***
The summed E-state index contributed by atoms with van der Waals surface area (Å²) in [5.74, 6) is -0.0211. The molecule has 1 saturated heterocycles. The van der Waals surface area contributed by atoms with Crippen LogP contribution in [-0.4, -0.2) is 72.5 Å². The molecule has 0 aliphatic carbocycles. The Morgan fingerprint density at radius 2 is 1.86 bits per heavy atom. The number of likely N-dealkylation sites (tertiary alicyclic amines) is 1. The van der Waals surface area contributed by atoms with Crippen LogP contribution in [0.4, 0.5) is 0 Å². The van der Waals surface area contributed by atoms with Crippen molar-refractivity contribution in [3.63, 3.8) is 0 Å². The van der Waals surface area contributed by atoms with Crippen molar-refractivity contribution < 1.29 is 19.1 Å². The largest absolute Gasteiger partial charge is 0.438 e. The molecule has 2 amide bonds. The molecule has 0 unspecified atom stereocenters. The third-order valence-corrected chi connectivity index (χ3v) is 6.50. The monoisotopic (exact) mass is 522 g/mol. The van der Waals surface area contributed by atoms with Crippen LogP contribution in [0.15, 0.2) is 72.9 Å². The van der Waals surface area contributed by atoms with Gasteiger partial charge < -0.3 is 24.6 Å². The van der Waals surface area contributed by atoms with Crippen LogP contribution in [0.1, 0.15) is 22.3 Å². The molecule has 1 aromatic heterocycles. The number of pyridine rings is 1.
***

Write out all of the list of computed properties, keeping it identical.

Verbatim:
The summed E-state index contributed by atoms with van der Waals surface area (Å²) in [5.74, 6) is -0.0211. The molecule has 1 saturated heterocycles. The van der Waals surface area contributed by atoms with Crippen LogP contribution in [-0.4, -0.2) is 72.5 Å². The molecule has 0 aliphatic carbocycles. The Morgan fingerprint density at radius 2 is 1.86 bits per heavy atom. The number of likely N-dealkylation sites (tertiary alicyclic amines) is 1. The van der Waals surface area contributed by atoms with Crippen LogP contribution in [0.4, 0.5) is 0 Å². The van der Waals surface area contributed by atoms with Crippen molar-refractivity contribution in [3.63, 3.8) is 0 Å². The van der Waals surface area contributed by atoms with Crippen molar-refractivity contribution < 1.29 is 19.1 Å². The largest absolute Gasteiger partial charge is 0.438 e. The molecule has 2 amide bonds. The molecule has 0 unspecified atom stereocenters. The third-order valence-corrected chi connectivity index (χ3v) is 6.50. The monoisotopic (exact) mass is 522 g/mol. The van der Waals surface area contributed by atoms with Crippen LogP contribution in [0.15, 0.2) is 72.9 Å². The van der Waals surface area contributed by atoms with Gasteiger partial charge < -0.3 is 24.6 Å². The van der Waals surface area contributed by atoms with Crippen LogP contribution in [0.1, 0.15) is 22.3 Å². The molecule has 1 aromatic heterocycles. The number of pyridine rings is 1.